Artist: Utagawa Kunisada (歌川国貞) / Toyokuni III (三代豊国)

Print: The Syllable Wi (ゐ) for Revenge of the Cripple (Izari no adauchi - ゐさりの仇うち): Iwai Kumesaburō III as Hatsuhana and Nakamura Fukusuke I as Katsugorō from the series Seven Calligraphic Models for Each Character in the Kana Syllabary (Seisho nanatsu iroha - 清書七伊呂波)

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Dates: 1856,created
Dimensions: 9.875 in,14.125 in,Overall dimensions
Medium: Japanese woodblock print

Signed: Toyokuni ga (豊国画)
Publisher: Fujiokaya Keijirō (Marks 063 - seal 21-026)
Censor's seal: aratame
Date: 6/1856

Related links: Museum of Fine Arts, Boston; Edo-Tokyo Museum; Waseda University; National Diet Library; Ritsumeikan University; Art and Design Library, Edinburgh; Hankyu Culture Foundation;

Physical description:

This account of this story comes from Yoshitoshi's Strange Tales by John Stevenson, p. 76. While the print being described is different than the one in the Lyon Collection which is by Toyokuni III, the basic story remains the same.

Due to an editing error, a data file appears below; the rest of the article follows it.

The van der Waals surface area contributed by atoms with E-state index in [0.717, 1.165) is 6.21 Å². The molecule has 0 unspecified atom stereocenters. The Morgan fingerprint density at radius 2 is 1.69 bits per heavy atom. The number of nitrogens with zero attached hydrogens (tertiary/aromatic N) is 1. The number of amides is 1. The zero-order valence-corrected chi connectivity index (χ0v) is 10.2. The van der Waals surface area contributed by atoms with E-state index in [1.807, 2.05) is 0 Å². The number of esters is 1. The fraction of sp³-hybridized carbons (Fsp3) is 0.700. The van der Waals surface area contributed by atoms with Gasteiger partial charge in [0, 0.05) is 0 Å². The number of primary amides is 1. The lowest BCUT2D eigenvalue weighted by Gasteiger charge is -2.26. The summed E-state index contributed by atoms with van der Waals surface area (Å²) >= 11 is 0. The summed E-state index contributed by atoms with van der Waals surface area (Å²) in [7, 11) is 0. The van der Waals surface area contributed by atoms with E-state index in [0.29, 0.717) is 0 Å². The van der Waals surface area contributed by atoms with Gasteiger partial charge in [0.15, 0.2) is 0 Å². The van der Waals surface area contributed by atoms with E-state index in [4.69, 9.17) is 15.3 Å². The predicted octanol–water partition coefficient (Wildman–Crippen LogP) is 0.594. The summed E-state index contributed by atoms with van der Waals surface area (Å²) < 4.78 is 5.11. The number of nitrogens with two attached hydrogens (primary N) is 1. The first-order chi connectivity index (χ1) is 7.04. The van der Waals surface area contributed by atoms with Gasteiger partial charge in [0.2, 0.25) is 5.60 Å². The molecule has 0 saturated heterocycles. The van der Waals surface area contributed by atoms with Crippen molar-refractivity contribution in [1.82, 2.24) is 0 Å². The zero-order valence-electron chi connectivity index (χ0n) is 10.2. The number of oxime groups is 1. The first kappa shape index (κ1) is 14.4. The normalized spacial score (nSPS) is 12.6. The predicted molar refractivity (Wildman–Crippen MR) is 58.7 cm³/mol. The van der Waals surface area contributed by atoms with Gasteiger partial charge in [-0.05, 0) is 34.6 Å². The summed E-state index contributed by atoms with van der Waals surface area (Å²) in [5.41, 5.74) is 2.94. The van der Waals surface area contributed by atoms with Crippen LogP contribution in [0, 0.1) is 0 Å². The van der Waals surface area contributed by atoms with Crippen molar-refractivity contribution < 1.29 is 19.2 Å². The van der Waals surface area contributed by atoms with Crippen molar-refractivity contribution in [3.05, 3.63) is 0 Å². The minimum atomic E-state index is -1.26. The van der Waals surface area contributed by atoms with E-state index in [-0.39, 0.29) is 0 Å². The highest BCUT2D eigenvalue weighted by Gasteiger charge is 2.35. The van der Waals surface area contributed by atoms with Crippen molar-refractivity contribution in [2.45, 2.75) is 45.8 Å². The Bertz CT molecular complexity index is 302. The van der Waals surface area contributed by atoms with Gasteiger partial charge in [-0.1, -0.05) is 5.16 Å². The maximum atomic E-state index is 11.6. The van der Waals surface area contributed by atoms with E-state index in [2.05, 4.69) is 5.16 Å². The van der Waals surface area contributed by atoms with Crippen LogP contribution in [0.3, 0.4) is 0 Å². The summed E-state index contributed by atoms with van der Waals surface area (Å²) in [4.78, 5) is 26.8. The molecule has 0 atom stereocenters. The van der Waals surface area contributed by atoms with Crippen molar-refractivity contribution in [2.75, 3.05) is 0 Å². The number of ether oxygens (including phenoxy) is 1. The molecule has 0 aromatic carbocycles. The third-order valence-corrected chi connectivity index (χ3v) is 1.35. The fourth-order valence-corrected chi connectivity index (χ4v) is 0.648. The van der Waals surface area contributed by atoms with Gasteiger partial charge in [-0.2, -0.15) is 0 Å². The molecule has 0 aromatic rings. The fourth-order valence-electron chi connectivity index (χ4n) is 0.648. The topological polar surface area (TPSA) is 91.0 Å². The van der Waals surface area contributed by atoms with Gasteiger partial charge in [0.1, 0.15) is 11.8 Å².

"This story is taken from the Kabuki play Hakone gongen katawa no adauchi (A Cripple's Revenge at Hakone Shrine). During the construction of Hushimi Castle, Sato Gōsuke killed his colleague Sanpei and stole his heirloom sword, named Hiryūmaru. Sanpei's brother Katsugorō and loyal retainer Fudesuke tried unsuccessfully to take revenge on Gōsuke. Gōsuke wanted to make Hatsuhana his concubine, but Hatsuhana loved Katsugorō. They married but were forced to flee from Gōsuke's jealousy. An accident to Katsugorō's knee crippled him and made him dependent on Hatsuhana. They arrived at Hakone Gongen, a shrine celebrated for cures on the eastern shore of Lake Ashinoko; prayers there were considered especially efficacious when offered by worshipers who proved their sincerity by standing under the chilling waters of the temple's waterfall. Gōsuke sends a message that he has captured Hatsuhana's mother but will let her go in return for Hatsuhana's favors. Hatsuhana pretends to submit, then resists and is killed defending her honor. Her ghost appears to her mother and Katsugorō, who accuses her of infidelity. 'On the contrary,' says Hatsuhana, 'I have been praying for your recovery under the waterfall for ninety-nine days, and tomorrow is the hundredth.' At that moment Gōsuke's retainer approaches, intending to kill Katsugorō. Miraculously, the crippled Katsugorō stands and cuts down the retainer with his sword. Having witnessed Katsugorō's triumph, Hatsuhana's spirit vanishes. Fudesuke brings Hatsuhana's bloody head and tells the full story to her mother and Katsugorō, who sets off to kill Gōsuke."